Cold Facts on FrostbitePosted: January 24, 2020
Winter activities like skiing, snowboarding, and ice skating are popular during the cold months. Unfortunately, with the fun comes the danger of frostbite. Children often face a greater risk for frostbite than their adult counterparts, for a number of reasons.
“Small children can’t make the important decisions about what to wear or if they should even be going outside, so that puts them at increased risk. Also, in children, the ratio of body surface area per body mass is higher than in adults,” says Dr. Timothy O’Connor, a Pediatric Emergency Specialist at Le Bonheur Children’s Hospital.
Listen to a podcast interview on this topic with Dr. O’Connor.
Frostbite can be mild, moderate, or severe and is graded on a one-to-four scale. The mild form, or grade-one frostbite, it’s often referred to as frostnip. When blistering of the tissues or other severe signs occur, that indicates higher levels of frostbite.
Wind can impact severity, as can inappropriate clothing for the conditions or being in an exposed area void of shelter. Dr. O’Connor says it’s important to judge the conditions and simply choose to stay inside if frostbite might be a possibility.
“Luckily, in this area here in Memphis, we don’t tend to have really severe cold. So, it’s rare that we have to make that decision,” he notes. “But, certainly if you live somewhere with temperatures below zero degrees Fahrenheit, that’s a very legitimate question. Should you even be going outside at all? It’s also a matter of how long you’re going to be outside. If you are walking down to the mailbox and back, you are probably good. But, if you are going to be out in the weather for quite a while, the risk goes up.”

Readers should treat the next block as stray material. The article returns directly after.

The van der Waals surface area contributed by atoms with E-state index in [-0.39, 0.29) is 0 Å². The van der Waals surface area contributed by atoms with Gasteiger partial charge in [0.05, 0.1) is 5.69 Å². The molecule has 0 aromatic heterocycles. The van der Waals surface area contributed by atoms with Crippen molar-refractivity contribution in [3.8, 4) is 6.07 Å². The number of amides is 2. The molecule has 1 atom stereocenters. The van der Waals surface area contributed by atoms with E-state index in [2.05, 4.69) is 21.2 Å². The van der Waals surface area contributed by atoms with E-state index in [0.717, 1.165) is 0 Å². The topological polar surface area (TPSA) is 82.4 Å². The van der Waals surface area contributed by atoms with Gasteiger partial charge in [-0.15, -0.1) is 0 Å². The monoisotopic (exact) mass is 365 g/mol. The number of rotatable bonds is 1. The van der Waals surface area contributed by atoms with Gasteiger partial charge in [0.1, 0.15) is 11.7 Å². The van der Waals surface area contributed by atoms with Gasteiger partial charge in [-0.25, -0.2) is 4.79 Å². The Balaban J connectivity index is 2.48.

The most common areas frostbite occurs include the feet, hands, nose, cheeks, and ears. Even if the feet are not exposed, they are in close contact with the cold ground. Wearing protective clothing (hats, gloves) can help, but it’s also important to consider what happens with core body temperature.
“When the weather is really cold, our body will naturally send warm blood to the extremities. Our blood vessels will stay constricted for the most part but intermittently will dilate so that warm blood will go out and keep the skin from freezing,” explains Dr. O’Connor. “But, when our core body temperature is at risk of dropping, the body stops sending warm blood out to the extremities, because keeping the core body temperature up is more important. So, when you are really cold for a long period of time, you lose that protective mechanism.”
In mild frostbite cases, the skin may look pale or take on a pale yellow color and then become very red when rewarmed. Instances like this can be treated at home by soaking the affected area in warm water. A doctor’s visit typically isn’t necessary, unless skin changes start to appear.
In more severe forms, blistering of the skin occurs and blisters fill with clear or milky-colored fluid. With the most severe frostbite, blisters will have purplish or bloody-looking fluid. “When you see that kind of blistering, you definitely need to seek medical attention,” warns Dr. O’Connor.
Medical treatment varies based on the severity of the frostbite, ranging from warm baths and anti-inflammatories to surgical intervention. Dr. O’Connor cautions against jumping to surgery too quickly.
“It’s recommended to wait before making that decision, because sometimes tissue that looks like it’s dead will actually survive if given enough time. So, we don’t recommend early surgical intervention. It’s more of a ‘wait and watch’ situation until it’s very clear what tissue is going to survive and what’s not going to survive.”
While children are at a greater risk than adults in what would be considered “normal” circumstances, Dr. O’Connor says the greatest risk occurs in adults who are exposed to the elements because of homelessness, coupled with drug or alcohol abuse, or endurance athletes or mountain climbers who are exposed to severe temperatures.